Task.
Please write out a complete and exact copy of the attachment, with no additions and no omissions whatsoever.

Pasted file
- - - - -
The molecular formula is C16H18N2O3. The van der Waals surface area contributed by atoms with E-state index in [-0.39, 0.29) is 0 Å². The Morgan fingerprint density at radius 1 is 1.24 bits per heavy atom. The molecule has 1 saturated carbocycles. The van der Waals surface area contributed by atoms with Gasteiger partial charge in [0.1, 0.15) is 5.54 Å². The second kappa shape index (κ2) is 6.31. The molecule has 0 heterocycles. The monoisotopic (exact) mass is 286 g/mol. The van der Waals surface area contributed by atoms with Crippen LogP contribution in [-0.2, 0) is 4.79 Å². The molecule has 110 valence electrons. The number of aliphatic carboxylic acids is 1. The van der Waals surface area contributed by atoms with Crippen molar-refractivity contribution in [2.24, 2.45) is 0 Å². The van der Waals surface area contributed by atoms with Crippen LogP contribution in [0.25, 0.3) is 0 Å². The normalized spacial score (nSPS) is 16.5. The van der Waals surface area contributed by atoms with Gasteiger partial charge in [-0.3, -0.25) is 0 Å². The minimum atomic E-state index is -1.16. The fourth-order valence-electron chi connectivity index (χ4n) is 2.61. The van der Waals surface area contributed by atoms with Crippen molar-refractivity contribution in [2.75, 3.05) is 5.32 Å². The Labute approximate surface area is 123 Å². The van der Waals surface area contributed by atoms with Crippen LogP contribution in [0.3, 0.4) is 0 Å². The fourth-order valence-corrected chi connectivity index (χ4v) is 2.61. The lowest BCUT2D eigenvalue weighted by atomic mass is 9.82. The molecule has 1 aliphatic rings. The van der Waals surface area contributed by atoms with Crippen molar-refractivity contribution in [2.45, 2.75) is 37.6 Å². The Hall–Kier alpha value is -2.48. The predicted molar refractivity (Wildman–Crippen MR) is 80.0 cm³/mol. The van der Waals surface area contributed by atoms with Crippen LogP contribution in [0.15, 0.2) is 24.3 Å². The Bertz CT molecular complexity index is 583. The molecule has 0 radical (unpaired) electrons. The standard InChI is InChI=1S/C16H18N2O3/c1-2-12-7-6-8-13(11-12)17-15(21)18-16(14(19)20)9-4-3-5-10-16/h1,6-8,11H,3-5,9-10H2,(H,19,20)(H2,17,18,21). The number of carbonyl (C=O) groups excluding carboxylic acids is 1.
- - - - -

The molecular formula is C16H18N2O3. The van der Waals surface area contributed by atoms with E-state index in [-0.39, 0.29) is 0 Å². The Morgan fingerprint density at radius 1 is 1.24 bits per heavy atom. The molecule has 1 saturated carbocycles. The van der Waals surface area contributed by atoms with Gasteiger partial charge in [0.1, 0.15) is 5.54 Å². The second kappa shape index (κ2) is 6.31. The molecule has 0 heterocycles. The monoisotopic (exact) mass is 286 g/mol. The van der Waals surface area contributed by atoms with Crippen LogP contribution in [-0.2, 0) is 4.79 Å². The molecule has 110 valence electrons. The number of aliphatic carboxylic acids is 1. The van der Waals surface area contributed by atoms with Crippen molar-refractivity contribution in [2.24, 2.45) is 0 Å². The van der Waals surface area contributed by atoms with Crippen LogP contribution in [0.25, 0.3) is 0 Å². The normalized spacial score (nSPS) is 16.5. The van der Waals surface area contributed by atoms with Gasteiger partial charge in [-0.3, -0.25) is 0 Å². The minimum atomic E-state index is -1.16. The fourth-order valence-electron chi connectivity index (χ4n) is 2.61. The van der Waals surface area contributed by atoms with Crippen molar-refractivity contribution in [2.75, 3.05) is 5.32 Å². The Labute approximate surface area is 123 Å². The van der Waals surface area contributed by atoms with Crippen LogP contribution in [0.3, 0.4) is 0 Å². The fourth-order valence-corrected chi connectivity index (χ4v) is 2.61. The lowest BCUT2D eigenvalue weighted by atomic mass is 9.82. The molecule has 1 aliphatic rings. The van der Waals surface area contributed by atoms with Crippen molar-refractivity contribution in [2.45, 2.75) is 37.6 Å². The Hall–Kier alpha value is -2.48. The predicted molar refractivity (Wildman–Crippen MR) is 80.0 cm³/mol. The van der Waals surface area contributed by atoms with Crippen LogP contribution in [0.15, 0.2) is 24.3 Å². The Bertz CT molecular complexity index is 583. The molecule has 0 radical (unpaired) electrons. The standard InChI is InChI=1S/C16H18N2O3/c1-2-12-7-6-8-13(11-12)17-15(21)18-16(14(19)20)9-4-3-5-10-16/h1,6-8,11H,3-5,9-10H2,(H,19,20)(H2,17,18,21). The number of carbonyl (C=O) groups excluding carboxylic acids is 1.